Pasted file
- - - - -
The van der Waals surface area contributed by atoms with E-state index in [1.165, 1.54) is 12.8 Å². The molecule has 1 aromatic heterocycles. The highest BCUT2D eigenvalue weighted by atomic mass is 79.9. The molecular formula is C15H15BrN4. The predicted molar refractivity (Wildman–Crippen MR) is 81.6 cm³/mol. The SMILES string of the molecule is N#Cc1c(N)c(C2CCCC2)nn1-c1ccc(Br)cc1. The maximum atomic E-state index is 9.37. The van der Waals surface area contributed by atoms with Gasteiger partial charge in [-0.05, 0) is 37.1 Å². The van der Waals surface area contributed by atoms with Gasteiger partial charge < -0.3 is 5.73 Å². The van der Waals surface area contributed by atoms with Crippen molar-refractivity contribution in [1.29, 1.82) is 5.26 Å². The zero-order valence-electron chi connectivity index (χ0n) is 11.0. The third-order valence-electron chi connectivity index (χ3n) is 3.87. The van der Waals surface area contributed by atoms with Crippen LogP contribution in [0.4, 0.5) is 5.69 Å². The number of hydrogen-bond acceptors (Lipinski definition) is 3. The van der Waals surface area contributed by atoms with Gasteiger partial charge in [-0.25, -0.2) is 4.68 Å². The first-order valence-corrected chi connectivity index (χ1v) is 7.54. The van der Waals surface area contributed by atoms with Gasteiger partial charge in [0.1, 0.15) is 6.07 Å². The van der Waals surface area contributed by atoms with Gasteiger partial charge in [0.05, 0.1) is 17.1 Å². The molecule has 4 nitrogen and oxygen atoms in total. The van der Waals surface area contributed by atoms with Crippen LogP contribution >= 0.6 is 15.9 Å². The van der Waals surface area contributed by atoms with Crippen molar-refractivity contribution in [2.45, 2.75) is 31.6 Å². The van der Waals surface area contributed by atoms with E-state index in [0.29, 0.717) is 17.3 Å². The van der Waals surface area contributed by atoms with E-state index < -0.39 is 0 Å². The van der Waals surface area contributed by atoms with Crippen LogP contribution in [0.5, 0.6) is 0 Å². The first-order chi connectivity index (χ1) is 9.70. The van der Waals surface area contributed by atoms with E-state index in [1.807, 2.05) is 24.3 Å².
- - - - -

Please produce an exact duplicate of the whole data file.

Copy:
The van der Waals surface area contributed by atoms with E-state index in [1.165, 1.54) is 12.8 Å². The molecule has 1 aromatic heterocycles. The highest BCUT2D eigenvalue weighted by atomic mass is 79.9. The molecular formula is C15H15BrN4. The predicted molar refractivity (Wildman–Crippen MR) is 81.6 cm³/mol. The SMILES string of the molecule is N#Cc1c(N)c(C2CCCC2)nn1-c1ccc(Br)cc1. The maximum atomic E-state index is 9.37. The van der Waals surface area contributed by atoms with Gasteiger partial charge in [-0.05, 0) is 37.1 Å². The van der Waals surface area contributed by atoms with Gasteiger partial charge < -0.3 is 5.73 Å². The van der Waals surface area contributed by atoms with Crippen molar-refractivity contribution in [1.29, 1.82) is 5.26 Å². The zero-order valence-electron chi connectivity index (χ0n) is 11.0. The third-order valence-electron chi connectivity index (χ3n) is 3.87. The van der Waals surface area contributed by atoms with Crippen LogP contribution in [0.4, 0.5) is 5.69 Å². The number of hydrogen-bond acceptors (Lipinski definition) is 3. The van der Waals surface area contributed by atoms with Gasteiger partial charge in [-0.25, -0.2) is 4.68 Å². The first-order valence-corrected chi connectivity index (χ1v) is 7.54. The van der Waals surface area contributed by atoms with Gasteiger partial charge in [0.1, 0.15) is 6.07 Å². The van der Waals surface area contributed by atoms with Gasteiger partial charge in [0.05, 0.1) is 17.1 Å². The molecule has 4 nitrogen and oxygen atoms in total. The van der Waals surface area contributed by atoms with Crippen LogP contribution >= 0.6 is 15.9 Å². The van der Waals surface area contributed by atoms with Crippen molar-refractivity contribution in [2.45, 2.75) is 31.6 Å². The van der Waals surface area contributed by atoms with E-state index in [0.29, 0.717) is 17.3 Å². The van der Waals surface area contributed by atoms with E-state index < -0.39 is 0 Å². The van der Waals surface area contributed by atoms with Crippen LogP contribution in [0.5, 0.6) is 0 Å². The first-order chi connectivity index (χ1) is 9.70. The van der Waals surface area contributed by atoms with E-state index in [1.807, 2.05) is 24.3 Å².